A Brief History of China: Warring States

Capital of the state of Qi I © rolfmueller / WikiCommons
Capital of the state of Qi I © rolfmueller / WikiCommons
Photo of Rachel Deason
8 November 2017

Although China is said to have over 5,000 years of history, it has only been considered a unified nation since 221BC. Just before its unification, however, seven powerful states fought ruthlessly for hegemony in what would later become known as the Warring States period.

In short

Dates: 475-221 BC

The states: Qin, Qi, Chu, Han, Yan, Zhao, and Wei

Notable people: Mencius

Map of the Warring States | © philg88 / WikiCommons

The struggle

Before the Warring States period, China had already been under the rule of three separate dynasties (or two, according to whom you ask). Yet, China didn’t become formally unified until 221 BC. This is due in large part to the Warring States.

The Warring States began when the vassal states of the Zhou dynasty successively declared independence. The collapsing dynasty fractured into over one hundred small states, who each claimed the Mandate of Heaven. This political and spiritual doctrine had already been used for nearly a millennium to legitimize leaders, claiming that Heaven had ordained whomever wished to take power at any given moment.

Gradually, the one hundred-plus states were consolidated into only seven powerful super-states: the Qin, Qi, Chu, Han, Yan, Zhao, and Wei. The Chu and the Qin were the most influential and held the most land, but each state was large enough that it became difficult for any to conquer another and further consolidate power.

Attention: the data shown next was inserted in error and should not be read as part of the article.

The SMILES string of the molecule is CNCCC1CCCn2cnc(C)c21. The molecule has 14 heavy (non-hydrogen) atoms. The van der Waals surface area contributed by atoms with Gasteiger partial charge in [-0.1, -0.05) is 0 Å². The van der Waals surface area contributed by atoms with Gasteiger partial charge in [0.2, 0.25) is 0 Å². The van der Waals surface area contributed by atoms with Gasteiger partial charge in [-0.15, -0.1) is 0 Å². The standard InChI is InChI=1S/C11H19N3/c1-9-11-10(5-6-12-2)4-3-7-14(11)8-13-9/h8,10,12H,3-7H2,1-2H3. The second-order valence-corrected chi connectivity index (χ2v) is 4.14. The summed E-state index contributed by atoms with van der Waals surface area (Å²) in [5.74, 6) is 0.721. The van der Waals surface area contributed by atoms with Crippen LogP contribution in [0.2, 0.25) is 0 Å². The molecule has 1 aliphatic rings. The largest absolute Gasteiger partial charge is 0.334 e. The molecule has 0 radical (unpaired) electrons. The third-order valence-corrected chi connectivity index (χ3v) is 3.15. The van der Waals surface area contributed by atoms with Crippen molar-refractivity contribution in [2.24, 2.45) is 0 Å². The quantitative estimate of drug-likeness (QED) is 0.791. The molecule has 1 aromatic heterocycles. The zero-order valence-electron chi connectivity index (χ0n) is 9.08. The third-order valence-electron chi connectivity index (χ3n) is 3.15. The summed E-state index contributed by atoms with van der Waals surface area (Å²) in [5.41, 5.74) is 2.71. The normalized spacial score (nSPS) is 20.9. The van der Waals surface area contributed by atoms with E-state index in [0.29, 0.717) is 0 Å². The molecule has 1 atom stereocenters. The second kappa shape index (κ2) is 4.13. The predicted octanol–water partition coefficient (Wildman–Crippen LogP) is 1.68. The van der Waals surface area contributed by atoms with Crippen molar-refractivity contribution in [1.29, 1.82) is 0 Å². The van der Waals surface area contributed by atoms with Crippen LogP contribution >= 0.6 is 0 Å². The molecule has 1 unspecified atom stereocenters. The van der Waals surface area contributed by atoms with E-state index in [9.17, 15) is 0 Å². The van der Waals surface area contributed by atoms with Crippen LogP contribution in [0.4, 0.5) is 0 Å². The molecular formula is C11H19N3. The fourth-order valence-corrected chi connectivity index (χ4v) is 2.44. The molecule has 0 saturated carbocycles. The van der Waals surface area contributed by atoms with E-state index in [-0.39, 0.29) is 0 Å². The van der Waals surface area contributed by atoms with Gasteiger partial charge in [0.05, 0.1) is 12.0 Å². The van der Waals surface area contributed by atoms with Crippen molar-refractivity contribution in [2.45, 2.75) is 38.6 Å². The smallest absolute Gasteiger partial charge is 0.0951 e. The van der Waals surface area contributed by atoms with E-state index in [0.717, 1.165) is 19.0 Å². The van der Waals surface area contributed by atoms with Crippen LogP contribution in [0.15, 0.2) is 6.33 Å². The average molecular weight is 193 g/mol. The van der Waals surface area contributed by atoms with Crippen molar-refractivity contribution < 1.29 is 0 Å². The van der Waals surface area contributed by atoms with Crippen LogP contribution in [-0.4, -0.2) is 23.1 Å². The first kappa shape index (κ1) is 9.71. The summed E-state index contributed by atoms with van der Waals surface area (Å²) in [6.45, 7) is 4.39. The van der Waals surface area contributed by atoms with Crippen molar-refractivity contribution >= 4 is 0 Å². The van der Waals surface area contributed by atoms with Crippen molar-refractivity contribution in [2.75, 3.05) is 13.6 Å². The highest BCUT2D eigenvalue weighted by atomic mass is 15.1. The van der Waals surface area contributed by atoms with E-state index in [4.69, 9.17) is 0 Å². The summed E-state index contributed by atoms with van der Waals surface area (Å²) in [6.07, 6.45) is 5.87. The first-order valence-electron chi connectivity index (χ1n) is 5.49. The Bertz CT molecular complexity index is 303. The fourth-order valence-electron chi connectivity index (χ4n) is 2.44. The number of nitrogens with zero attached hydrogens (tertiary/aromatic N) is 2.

Warring States-era dagger | © Daderot / WikiCommons

Warfare used by the states accordingly became more advanced and much more brutal. Previously, infantries of only 10,000 men were common. Now, each state would deploy nearly 200,000 men per battle. The soldiers fought with new iron weapons like swords and daggers, and archers mounted Mongolian horses. Over the course of the period, nearly 400 battles were fought.

Finally, in 278 BC, the capital of the Chu state fell to Qin armies. With its most formidable opponent now vanquished, the Qin easily continued its domination. One reason the Qin was so successful was because of its adoption of legalist policy. The philosophy of Legalism, which has often been compared to Machiavellian-ism, favors order, security, and stability over questions of morality. Such a policy lent itself well to the Qin’s style of warfare, and the Qin managed to bring all the warring states under its control, declaring a unified Qin dynasty in 221 BC. The Qin dynasty is now considered the first Chinese dynasty and is the dynasty that gives China its name.


Despite the chaos of seven states vying for power for over two hundred years, the Warring States period produced some of China’s most famous and influential literature. The Analects of Confucius and Sun Tzu’s The Art of War, both of which had been circulated orally since the Spring and Autumn period, were only written down during the Warring States period.

Additionally, the Warring States produced Mencius, the most well-known Confucian aside from Confucius himself. Mencius was born in the state of Zou but served as an official and scholar for the state of Qi. His interpretation of Confucianism is considered the orthodox version by many and went on to influence the politics of nearly every Chinese dynasty through history.

The writings of Mencius | © Medieval Chinese publishing house / WikiCommons

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